Cyclothymia


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Related to Cyclothymia: dysthymia

cyclothymia

[‚sī·klō′thī·mē·ə]
(psychology)
A disposition marked by alterations of mood between elation and depression out of proportion to apparent external events and stimulated, rather, by internal factors.

Cyclothymia

 

the term used in Soviet psychiatry to designate a mild form of manic-depressive psychosis. In other countries the same term is used in psychiatry to designate a variation from the psychic norm—namely, a predisposition to manic-depressive psychosis. The term “cyclothymic constitution” refers to one of the Kretschmer personality types (after the German psychiatrist E. Kretschmer, 1888–1964). As used by the German psychiatrist K. Schneider (1887–1967), the term “cyclothymia” may also refer to all manic-depressive states, ranging from slight fluctuations in mood to pronounced psychotic manifestations.

References in periodicals archive ?
Like bipolar disorder, cyclothymia has high and low phases, though the highs are not as high and the lows not as low.
But as bipolar disorders have gained visibility in the clinical community and popular culture, cyclothymia is being identified and treated more often.
Kleinman, an assistant clinical professor of psychiatry at George Washington and a psychiatrist in private practice in Chevy Chase, Maryland, estimates that 60 percent of people with cyclothymia respond to an anticonvulsant agent.
People who suffer from cyclothymia say no two days are alike.
The depressive phase of cyclothymia symptoms include fatigue, sadness, anxiety, guilt, sleep problems, loss of interests, social withdrawal, irritability and chronic pain with a clear cause.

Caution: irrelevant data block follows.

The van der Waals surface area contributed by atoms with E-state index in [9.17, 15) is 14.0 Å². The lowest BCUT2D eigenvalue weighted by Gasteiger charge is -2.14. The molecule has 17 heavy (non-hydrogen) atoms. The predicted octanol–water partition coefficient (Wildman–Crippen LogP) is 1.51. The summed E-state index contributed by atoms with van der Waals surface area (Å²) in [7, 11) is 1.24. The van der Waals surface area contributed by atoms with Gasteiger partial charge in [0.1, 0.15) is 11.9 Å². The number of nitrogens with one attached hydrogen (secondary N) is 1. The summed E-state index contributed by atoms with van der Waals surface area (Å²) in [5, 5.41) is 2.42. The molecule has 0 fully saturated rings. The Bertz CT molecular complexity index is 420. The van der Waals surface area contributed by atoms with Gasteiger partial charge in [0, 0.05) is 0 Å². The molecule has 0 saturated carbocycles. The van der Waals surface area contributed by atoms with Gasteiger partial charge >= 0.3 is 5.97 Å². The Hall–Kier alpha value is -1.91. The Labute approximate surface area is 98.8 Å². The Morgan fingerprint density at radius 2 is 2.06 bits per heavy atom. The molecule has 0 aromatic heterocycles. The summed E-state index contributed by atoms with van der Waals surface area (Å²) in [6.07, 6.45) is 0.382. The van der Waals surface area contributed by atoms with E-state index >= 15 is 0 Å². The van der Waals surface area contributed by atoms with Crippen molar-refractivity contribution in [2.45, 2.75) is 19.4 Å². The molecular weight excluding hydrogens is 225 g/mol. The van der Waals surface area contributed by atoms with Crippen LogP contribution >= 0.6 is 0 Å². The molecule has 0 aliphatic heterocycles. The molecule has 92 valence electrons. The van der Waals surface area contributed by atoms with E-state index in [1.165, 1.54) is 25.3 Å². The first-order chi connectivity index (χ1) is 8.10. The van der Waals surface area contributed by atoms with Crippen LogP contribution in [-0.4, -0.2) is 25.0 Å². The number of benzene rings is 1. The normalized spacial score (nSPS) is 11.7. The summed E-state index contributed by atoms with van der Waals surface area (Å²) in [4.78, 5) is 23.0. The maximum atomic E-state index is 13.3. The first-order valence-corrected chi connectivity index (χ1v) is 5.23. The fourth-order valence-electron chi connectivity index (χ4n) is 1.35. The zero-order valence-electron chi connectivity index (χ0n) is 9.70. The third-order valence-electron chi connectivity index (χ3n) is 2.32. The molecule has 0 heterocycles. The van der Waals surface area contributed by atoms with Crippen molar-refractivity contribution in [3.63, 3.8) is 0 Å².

Schaffer treated 28 patients with treatment-resistant bipolar I disorder, bipolar II disorder, and cyclothymia with adjunctive gabapentin (to antidepressants, antipsychotics, benzodiazepines, or other anticonvulsants).
For example, Jamison (1993) identified a number of historical figures who were believed to suffer from cyclothymia, depression, or bipolar disorder, including poets, such as Blake, Lord Byron, and Shelley; writers, such as Clemens, Greene, and Stevenson; composers, such as Berlioz, Handel, and Rossini; and artists, such as Gauguin, Gericault, and Pollock.
If we found more than 50% of the total available class meetings identified with corresponding DSM headings (such as "DSM-IV Introduction," "Psychotic Disorders: Schizophrenia," or "Mood Disorders: Mania, Bipolar Disorder, and Cyclothymia," in Case 4), we judged the syllabus to be organized and structured by the DSM.
Cyclothymia is a disorder in the bipolar spectrum that is characterized by frequent low-level mood fluctuations that range from hypomania to low-level depression, with symptoms existing for at least 2 years (American Psychiatric Association [APA] 1994).
Bipolar II disorder and cyclothymia are even more difficult to reliably diagnose because of the more subtle nature of the psychiatric symptoms.
For example, cyclothymia and bipolar I disor der have demonstrated similar rates of family psychopathology, lithium response, and type of symptoms (Akiskal et al.
Identification of dysthymia and cyclothymia by the General Behavior Inventory.